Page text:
Informed by Thomas More's Utopia, Durer's city plan "was simultaneously beautiful and regular in form even as it was the expression of a well-governed society, with its various classes, trades and professions mutually entwined in lucid and harmonious order. Formal geometric order and social order, it seemed to say, were inseparable" (46).
Lewis credits Durer with the idea of creating the ordered space of the town square in the lineage of Christian utopian settlements. "He was the first to render the square sacred city of scripture in terms of real architecture--drawn to scale and made buildable--so as to serve as an image of orderliness, purity, and holiness" (55). Lewis also describes Moravian towns in Europe and America: "The coherence of Moravian town building in America and Europe... was the product of a centralized and superbly organized building administration.... Moravians had a remarkably high degree of architectural literacy" (122).
Lewis seems most interested in the interconnections between ideas about urban form and the influence of others--how More's ideas influenced Durer, how the experiments in the New World in Savannah and Philadelphia influenced new settlements in Europe, for example. He suggests that "the ideas of Durer, Schickhardt, and Andreae made their way into the mainstream of German thought about town planning, but shorn of their provocative social content" (84). This became a type of spatial and social vocabulary of buildings, systems, patterns, or meanings that played out in space. Lewis says the building of the Harmonists came "from the fixed typology of vernacular forms, doing little more than to determine the precise dimensions" (141).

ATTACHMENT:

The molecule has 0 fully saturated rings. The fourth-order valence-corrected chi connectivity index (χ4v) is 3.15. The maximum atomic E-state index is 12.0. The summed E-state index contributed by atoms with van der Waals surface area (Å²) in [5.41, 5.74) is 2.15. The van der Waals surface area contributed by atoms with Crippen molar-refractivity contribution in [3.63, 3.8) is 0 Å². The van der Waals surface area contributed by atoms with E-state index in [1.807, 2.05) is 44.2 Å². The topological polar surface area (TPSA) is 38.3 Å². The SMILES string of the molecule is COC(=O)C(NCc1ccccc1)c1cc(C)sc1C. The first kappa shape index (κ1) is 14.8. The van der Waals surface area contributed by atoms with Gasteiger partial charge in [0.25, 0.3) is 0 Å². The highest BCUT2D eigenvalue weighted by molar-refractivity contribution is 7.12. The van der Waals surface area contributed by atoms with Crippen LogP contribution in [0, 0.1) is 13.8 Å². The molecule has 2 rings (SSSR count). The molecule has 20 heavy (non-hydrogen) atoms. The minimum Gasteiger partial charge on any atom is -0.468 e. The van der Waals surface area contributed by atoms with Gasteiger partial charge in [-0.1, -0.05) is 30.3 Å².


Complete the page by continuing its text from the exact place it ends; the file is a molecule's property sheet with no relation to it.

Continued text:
The illustrations in this book are lush, extravagant, and incredibly useful. They exhibit the care, inventiveness, creativity, and experimentation of the Separatist builders of utopia.
Lewis's narrative interprets plan and elevation, the relationship of buildings to systems of streets and landscaping. Along the way, he shows the reader the particular emphases of these experiments--on "learning" (76), or on culture, on industry or religion, on experiments with sexual relations--and shows how these ideas or practices were expressed architecturally or in space.
Many of these towns include great communal houses or variations on the theme of church. George Rapp's "imaginative use of architecture as an instrument of religious expression and of social cohesion" (131). The garden at Economy was "an allegorical object, which took the elements of a formal princely garden and configured them into a statement of Harmonist belief" (193).
City of Refuge: Separatists and Utopian Town Planning would be a wonderful choice for a class on utopia, architecture, or planning. It demonstrates with great intelligence and creativity the interconnectedness of the world of ideas and the concrete reality of the places humans build.
University of Utah